[ ]

    Synonyms and Identifiers:

    Synonyms:

    BFV
    **PEER REVIEWED**

    Dormol
    **PEER REVIEWED**

    Pesticide Code: 043001
    **PEER REVIEWED**

    FANNOFORM
    **PEER REVIEWED**

    FORMALDEHYDE, GAS
    **PEER REVIEWED**

    FORMALDEHYDE SOLUTION
    **PEER REVIEWED**

    FORMALIN
    **PEER REVIEWED**

    FORMALITH
    **PEER REVIEWED**

    FORMIC ALDEHYDE
    **PEER REVIEWED**

    FORMOL
    **PEER REVIEWED**

    FYDE
    **PEER REVIEWED**

    IVALON
    **PEER REVIEWED**

    LYSOFORM
    **PEER REVIEWED**

    METHANAL
    **PEER REVIEWED**

    METHYL ALDEHYDE
    **PEER REVIEWED**

    METHYLENE OXIDE
    **PEER REVIEWED**

    MORBICID
    **PEER REVIEWED**

    OXOMETHANE
    **PEER REVIEWED**

    OXYMETHYLENE
    **PEER REVIEWED**

    SUPERLYSOFORM
    **PEER REVIEWED**

    Formulations/Preparations:

    Pure formaldehyde is not avail commercially because of its tendency to polymerize. It is sold as aqueous solutions containing from 37% to 50% formaldehyde by wt & varying amounts of methanol.
    [Lewis, R.J. Sax's Dangerous Properties of Industrial Materials. 9th ed. Volumes 1-3. New York, NY: Van Nostrand Reinhold, 1996., p. 1688]**PEER REVIEWED**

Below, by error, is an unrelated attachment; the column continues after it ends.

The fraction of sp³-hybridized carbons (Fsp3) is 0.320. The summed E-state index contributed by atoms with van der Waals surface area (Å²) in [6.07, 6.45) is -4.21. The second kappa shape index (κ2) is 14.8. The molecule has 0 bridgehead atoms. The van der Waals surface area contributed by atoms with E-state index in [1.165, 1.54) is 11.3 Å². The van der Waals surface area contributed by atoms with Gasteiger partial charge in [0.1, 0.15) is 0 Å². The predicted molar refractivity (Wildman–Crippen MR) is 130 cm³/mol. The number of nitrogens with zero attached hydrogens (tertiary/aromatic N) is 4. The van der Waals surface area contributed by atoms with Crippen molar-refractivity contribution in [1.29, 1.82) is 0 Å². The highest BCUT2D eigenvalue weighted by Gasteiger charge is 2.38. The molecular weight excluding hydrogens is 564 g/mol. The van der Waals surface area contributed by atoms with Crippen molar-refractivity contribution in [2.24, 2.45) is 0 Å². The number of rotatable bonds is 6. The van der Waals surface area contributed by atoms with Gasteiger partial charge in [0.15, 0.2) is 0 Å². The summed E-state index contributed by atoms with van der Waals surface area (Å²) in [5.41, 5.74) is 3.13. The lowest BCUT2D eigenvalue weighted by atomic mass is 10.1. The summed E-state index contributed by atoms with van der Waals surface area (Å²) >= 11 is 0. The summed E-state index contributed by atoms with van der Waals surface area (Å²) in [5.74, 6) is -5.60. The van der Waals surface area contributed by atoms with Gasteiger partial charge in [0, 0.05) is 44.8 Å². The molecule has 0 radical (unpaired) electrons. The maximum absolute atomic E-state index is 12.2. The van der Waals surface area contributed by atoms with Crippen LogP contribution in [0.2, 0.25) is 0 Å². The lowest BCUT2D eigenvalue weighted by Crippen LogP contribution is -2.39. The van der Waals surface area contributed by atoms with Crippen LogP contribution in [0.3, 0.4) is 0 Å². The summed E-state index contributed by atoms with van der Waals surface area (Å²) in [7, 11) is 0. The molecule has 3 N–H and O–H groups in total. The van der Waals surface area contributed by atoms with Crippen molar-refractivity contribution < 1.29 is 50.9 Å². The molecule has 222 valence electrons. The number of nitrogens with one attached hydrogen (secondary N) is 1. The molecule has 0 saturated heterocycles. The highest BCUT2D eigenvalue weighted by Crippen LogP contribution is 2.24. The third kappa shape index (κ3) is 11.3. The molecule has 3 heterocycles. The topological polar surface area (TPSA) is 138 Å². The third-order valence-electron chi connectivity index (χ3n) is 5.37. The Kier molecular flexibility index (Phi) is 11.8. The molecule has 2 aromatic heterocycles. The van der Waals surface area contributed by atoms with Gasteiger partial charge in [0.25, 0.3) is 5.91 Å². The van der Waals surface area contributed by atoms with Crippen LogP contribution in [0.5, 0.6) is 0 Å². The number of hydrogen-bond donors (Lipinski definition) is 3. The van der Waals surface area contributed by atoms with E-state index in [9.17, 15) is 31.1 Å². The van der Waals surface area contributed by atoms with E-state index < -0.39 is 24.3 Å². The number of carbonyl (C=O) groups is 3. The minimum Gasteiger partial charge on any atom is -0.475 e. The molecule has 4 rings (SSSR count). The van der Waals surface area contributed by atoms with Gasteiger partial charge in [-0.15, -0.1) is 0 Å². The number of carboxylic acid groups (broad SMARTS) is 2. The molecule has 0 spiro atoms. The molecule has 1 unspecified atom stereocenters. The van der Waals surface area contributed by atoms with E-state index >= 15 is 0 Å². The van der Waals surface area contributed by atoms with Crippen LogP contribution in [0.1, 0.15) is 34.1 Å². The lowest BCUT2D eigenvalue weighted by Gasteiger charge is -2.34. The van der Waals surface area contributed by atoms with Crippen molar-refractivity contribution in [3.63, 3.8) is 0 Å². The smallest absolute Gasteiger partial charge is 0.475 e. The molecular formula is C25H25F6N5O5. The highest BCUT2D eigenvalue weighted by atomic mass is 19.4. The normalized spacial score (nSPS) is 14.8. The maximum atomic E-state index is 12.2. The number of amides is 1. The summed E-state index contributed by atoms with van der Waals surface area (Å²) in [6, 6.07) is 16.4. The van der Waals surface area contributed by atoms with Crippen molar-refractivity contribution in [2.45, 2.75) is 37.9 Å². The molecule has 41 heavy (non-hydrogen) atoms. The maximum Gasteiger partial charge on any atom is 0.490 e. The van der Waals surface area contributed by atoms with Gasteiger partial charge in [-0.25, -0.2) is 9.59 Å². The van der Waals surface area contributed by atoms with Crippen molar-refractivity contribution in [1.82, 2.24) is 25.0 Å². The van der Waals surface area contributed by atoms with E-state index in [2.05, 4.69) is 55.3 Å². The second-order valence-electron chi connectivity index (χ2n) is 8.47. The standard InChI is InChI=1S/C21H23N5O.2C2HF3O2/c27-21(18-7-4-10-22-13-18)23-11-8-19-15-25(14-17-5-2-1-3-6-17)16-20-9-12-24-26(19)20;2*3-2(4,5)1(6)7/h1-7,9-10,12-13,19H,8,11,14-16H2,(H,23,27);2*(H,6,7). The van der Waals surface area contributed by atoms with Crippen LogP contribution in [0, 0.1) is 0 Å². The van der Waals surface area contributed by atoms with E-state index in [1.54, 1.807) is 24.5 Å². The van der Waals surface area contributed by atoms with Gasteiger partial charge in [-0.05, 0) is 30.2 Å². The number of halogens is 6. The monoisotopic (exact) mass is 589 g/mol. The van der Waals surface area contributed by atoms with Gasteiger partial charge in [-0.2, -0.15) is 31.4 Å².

Marketed under the trade name Formcel, soln in methanol, n-butanol, and isobutanol. ...
    [Kirk-Othmer Encyclopedia of Chemical Technology. 3rd ed., Volumes 1-26. New York, NY: John Wiley and Sons, 1978-1984., p. V2 443 (1978)]**PEER REVIEWED**

    Aq formaldehyde, known as formalin, is usually 37% by weight of formaldehyde, though more concn soln are available. Formalin is the general-purpose formaldehyde of commerce supplied unstabilized or methanol-stabilized. ... Formaldehyde may also exist in the form of the cyclic trimer trioxane. This is a fairly stable cmpd that does not easily release formaldehyde. ...
    [Kirk-Othmer Encyclopedia of Chemical Technology. 3rd ed., Volumes 1-26. New York, NY: John Wiley and Sons, 1978-1984., p. V2 443 (1978)]**PEER REVIEWED**

    Grade: Aqueous solutions: 37%, 44%, 50% inhibited (with varying percentages of methanol) or stabilized or unstabilized (methanol-free), also available in solution in n-butanol, ethanol, or urea; USP (37% aqueous solution containing methanol).
    [Lewis, R.J., Sr (Ed.). Hawley's Condensed Chemical Dictionary. 13th ed. New York, NY: John Wiley & Sons, Inc. 1997., p. 514]**PEER REVIEWED**

    Soluble concentrate; hot fogging concentrate